That was the year I discovered B & T Food Centre, too. It’s a Vietnamese grocery store where the hot counter serves things I’m scared of eating covered on top and bottom with a thick layer of lard. But, the seafood is cheap and the aisles are full of things I can’t even begin to guess at. The veggies are fresh and fragrant, expertly organized by complementary scents so that you can walk through a full course meal by the time you get to the checkout counter.

The stuff white people know is translated. The rest of the veggies and herbs are classified as ‘vegetable’ and list a price. Take it or leave it.

As usual, I took it. I actually had a good reason for being curious. For something so nondescript, it sure was expensive.

Then, I did the most touristy thing you can do in an ethnic grocery store. I turned around to the first Asian person I could find and asked them what it is. Let me describe what that reaction looks like. Imagine looking like a suburban middle-class white kid pulling into a dodgy strip mall in Rexdale, walking into a jerk place full of regulars just before the lunch rush.

There’s a look you get that can only be appeased by not backing down. If you have the spine for it, you get the best roti you’ve ever had the pleasure of putting in your mouth and they don’t look at you funny the next time, because you look like you know why you’re there.

So, I did that. I asked the first guy I saw and I learned this: (now don’t get offended, it’s just life) never ask a Spanish woman for directions to something that is nearby, and never ask an Asian man in a grocery store anything other than if you can have his cart when he’s done… maybe not even that much.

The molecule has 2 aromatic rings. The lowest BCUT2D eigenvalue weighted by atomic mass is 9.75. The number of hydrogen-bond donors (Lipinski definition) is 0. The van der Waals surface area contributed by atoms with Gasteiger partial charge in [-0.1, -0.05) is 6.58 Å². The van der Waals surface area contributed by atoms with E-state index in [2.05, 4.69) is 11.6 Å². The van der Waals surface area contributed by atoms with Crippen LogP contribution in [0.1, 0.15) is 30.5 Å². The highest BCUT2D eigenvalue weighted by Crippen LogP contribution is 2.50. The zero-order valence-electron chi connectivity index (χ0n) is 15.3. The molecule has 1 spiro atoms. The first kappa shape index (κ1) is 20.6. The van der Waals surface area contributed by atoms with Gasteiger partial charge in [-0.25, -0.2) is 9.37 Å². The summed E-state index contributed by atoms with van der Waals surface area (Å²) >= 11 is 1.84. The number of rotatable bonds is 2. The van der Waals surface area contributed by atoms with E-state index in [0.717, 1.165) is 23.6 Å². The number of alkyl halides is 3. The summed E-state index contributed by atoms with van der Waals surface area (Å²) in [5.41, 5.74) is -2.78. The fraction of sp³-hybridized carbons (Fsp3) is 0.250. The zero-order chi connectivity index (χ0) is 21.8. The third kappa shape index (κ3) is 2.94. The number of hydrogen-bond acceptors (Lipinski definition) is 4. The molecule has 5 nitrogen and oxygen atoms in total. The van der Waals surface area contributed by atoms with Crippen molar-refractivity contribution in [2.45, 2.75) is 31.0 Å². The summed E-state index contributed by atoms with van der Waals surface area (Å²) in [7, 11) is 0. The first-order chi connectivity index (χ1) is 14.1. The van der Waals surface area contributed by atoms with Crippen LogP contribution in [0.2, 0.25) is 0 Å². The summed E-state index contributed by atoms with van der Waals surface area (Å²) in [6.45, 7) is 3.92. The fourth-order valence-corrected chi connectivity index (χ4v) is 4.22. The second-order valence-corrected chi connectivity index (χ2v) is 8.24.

I once asked where the turmeric was and was told they didn’t sell it. When I found it, the lot looked like everybody else had trouble getting directions to it, as well.

So, anyway, the first guy said he had no idea what it was. He just didn’t want to tell me and I could see that. But, I was on a mission. I tried the next guy. That one pretended to be deaf.

Then I tapped on the shoulder of the lady standing with her back to me and she was trapped.

More to the point, she was confused.

At first, there was silence. Then, I became sure she was about to tell me that she had no idea what it was, just like the myriad of men that I had the misfortune of asking. Then, she started to slowly reveal what it was and later, found me at the checkout and offered one of her favourite recipes for what to do with it.

Turns out, I chanced on malunggay. “What’s it good for? Do you use a lot of it?” I asked. “Everything! Even cancer! If you’re like us you use a lot of it,” she responded.

malunggay leaves are known to aid with arthritis symptoms
Now malunggay, also known as moringa, are a staple in my house; known to aid everything from weight management to cancer.

I didn’t want to pry so I only asked Helen what her first name was. But, now, I’ve chanced onto a world I can’t wait to explore. Turns out this ancient superfood is believed to help with weight loss, balance hormones, fight cancer, aid with arthritis, you name it. It’s good for lactation, shrinking your uterus, I could go on. The only side effect I could find is that pregnant women should probably stay away from it… the whole shrinking the uterus thing and all.

There are warnings, too. Most people don’t trust the powders. They like to buy the fresh stuff, wash and dry it and then put it in everything!

Sounds good.

But, back to my traditions: I’ve got a fresh fridge full of seafood ready for another feast for the Gods (or at least the heaven-sent souls of my world) and this year, thanks to Helen, I’m adding malunggay.